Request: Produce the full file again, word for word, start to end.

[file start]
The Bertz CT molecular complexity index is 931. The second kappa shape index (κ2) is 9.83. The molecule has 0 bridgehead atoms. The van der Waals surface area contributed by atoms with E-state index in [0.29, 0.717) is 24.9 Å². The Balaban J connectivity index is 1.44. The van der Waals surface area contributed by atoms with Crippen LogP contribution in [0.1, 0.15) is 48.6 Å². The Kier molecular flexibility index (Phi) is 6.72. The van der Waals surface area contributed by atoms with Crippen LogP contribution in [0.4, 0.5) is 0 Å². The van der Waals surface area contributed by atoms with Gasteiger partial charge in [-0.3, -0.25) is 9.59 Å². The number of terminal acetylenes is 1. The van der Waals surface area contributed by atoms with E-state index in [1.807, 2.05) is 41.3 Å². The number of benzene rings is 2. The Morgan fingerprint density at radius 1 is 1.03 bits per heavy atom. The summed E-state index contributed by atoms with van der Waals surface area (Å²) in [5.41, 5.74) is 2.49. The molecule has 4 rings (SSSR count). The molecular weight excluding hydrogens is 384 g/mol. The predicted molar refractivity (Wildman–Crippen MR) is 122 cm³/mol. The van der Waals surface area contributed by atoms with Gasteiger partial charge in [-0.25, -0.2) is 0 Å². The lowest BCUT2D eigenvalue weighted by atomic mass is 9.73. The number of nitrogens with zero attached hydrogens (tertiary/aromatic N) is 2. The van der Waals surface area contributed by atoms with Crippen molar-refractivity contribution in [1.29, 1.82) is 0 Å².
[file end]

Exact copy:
The Bertz CT molecular complexity index is 931. The second kappa shape index (κ2) is 9.83. The molecule has 0 bridgehead atoms. The van der Waals surface area contributed by atoms with E-state index in [0.29, 0.717) is 24.9 Å². The Balaban J connectivity index is 1.44. The van der Waals surface area contributed by atoms with Crippen LogP contribution in [0.1, 0.15) is 48.6 Å². The Kier molecular flexibility index (Phi) is 6.72. The van der Waals surface area contributed by atoms with Crippen LogP contribution in [0.4, 0.5) is 0 Å². The van der Waals surface area contributed by atoms with Gasteiger partial charge in [-0.3, -0.25) is 9.59 Å². The number of terminal acetylenes is 1. The van der Waals surface area contributed by atoms with E-state index in [1.807, 2.05) is 41.3 Å². The number of benzene rings is 2. The Morgan fingerprint density at radius 1 is 1.03 bits per heavy atom. The summed E-state index contributed by atoms with van der Waals surface area (Å²) in [5.41, 5.74) is 2.49. The molecule has 4 rings (SSSR count). The molecular weight excluding hydrogens is 384 g/mol. The predicted molar refractivity (Wildman–Crippen MR) is 122 cm³/mol. The van der Waals surface area contributed by atoms with Gasteiger partial charge in [-0.25, -0.2) is 0 Å². The lowest BCUT2D eigenvalue weighted by atomic mass is 9.73. The number of nitrogens with zero attached hydrogens (tertiary/aromatic N) is 2. The van der Waals surface area contributed by atoms with Crippen molar-refractivity contribution in [1.29, 1.82) is 0 Å².